A Night Out in Buenos Aires



New York City is called the city that never sleeps but I think Buenos Aires might actually be more deserving of that title. In many European and North American cities, bars and clubs close around 2-3am. Here in Buenos Aires they don’t even open until then!

Buenos Aires is the ultimate place to blow your backpacker’s travel budget and completely ruin your sleep schedule all in one glorious night. If you are head out to enjoy the fun, here is how your night will most likely break down.


The pre-party, as known as dinner, usually begins around 11 pm. Yes, here it is completely normal to have a dinner out with the family, grandma and grandkids included, at 10, 11, or even 12 o’clock at night.

Trust me, you’ll need the late night food to sustain yourself for the hours upon hours of dancing and drinking that will follow. If you are going out with a group of friends, look for a casual bar/restaurant to start off with. Pizza is a favorite pre-party food and feel free to order some beer but don’t overdo it.

Porteños might party all night but, unlike many foreigners seen stumbling home, they are usually better about limiting or spacing out their alcohol consumption. Take it easy at dinner or you might end up the stupid foreigner who ruins the party by puking on the dance floor later.


After dinner, an event in itself that can take hours, you’ll finally be ready to head out to see the real Buenos Aires nightlife. The city is huge and as such there is a place literally for everyone. Most people head to laid back type bars first (check out Le Bar in the downtown) which often close early (around 2 am). Here is where you will be able to scope out the hotspots for the night. The clubs and bars in the city often hold weekly or special events and unless you are deeply embedded in the nightlife scene, it can be easy to miss the best party. By heading to a place like Le Bar first, you will be able to ask around and find out the “it” party for the night.

After PartyOnce the bar closes, it is time to head to the real party. Between 3-6 is when the action happens and the clubs come to life with live music, fashion shows, performances, and of course lots of dancing. If you get lucky and end up at a great party, for sure stay but many locals find club-hopping around to different places more fun. Buenos Aires is huge though and you’re best bet is to stick to the clubs in a certain area of the city (i.e. Palermo or Downtown). The “best party in town” often depends on the night of the week. For Thursdays, I’d suggest Niceto Club while Jet is the place to be on a Saturday night (dress to impress; this place has a strict door policy).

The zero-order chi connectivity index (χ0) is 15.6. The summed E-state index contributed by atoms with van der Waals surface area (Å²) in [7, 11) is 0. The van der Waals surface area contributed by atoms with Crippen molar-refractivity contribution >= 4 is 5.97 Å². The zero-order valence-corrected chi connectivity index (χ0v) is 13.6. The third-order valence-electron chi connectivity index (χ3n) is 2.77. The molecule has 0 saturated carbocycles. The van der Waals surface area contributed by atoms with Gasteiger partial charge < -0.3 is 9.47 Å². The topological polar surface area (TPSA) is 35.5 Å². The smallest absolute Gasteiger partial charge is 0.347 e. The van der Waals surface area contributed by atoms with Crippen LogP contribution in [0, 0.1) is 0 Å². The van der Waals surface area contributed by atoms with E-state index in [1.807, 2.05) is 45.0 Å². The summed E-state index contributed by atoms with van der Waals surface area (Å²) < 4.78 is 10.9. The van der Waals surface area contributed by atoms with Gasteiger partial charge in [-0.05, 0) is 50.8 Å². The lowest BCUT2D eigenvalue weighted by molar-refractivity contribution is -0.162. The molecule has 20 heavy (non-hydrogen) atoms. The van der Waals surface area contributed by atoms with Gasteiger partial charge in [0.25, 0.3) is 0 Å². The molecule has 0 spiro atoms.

Porteños are friendly, social people and if you are lucky, you’ll meet some locals while in the club who will invite you to their after party. A good afterparty can go until noon the next day so be prepared. These private after parties usually take place at someone’s home or a rented out space (clubs and bars) depending on the size of the party.

If you don’t get invited to a private party, you can still dance ‘til morning – or even afternoon – at a number of clubs in Buenos Aires that stay open extra late/early. Miloca is open well after sunrise, which you can watch from their patio while still drinking and dancing away. If you’re not quite ready for the sun, head to Cocoliche, a dark laser light filled space that literally stays open until 1pm the next afternoon.

Couple Travel Tips

  • Make sure you get dress up before going out. Many of the nightclubs have strict dress codes and you won’t be let in at very many places in your backpacker cargo pants and sandals.
  • Again, don’t overdo it with the alcohol. Buenos Aires is a relatively safe city but nowhere is completely safe if you are stumbling home drunk.
  • There are also companies that offer Pub Crawls for tourists visiting the city. These can be a fun way to meet other travelers but aren’t nearly as fun as going out to a club yourselves.

Source: http://2backpackers.com/12293/south-america/argentina-travel-a-night-out-in-buenos-aires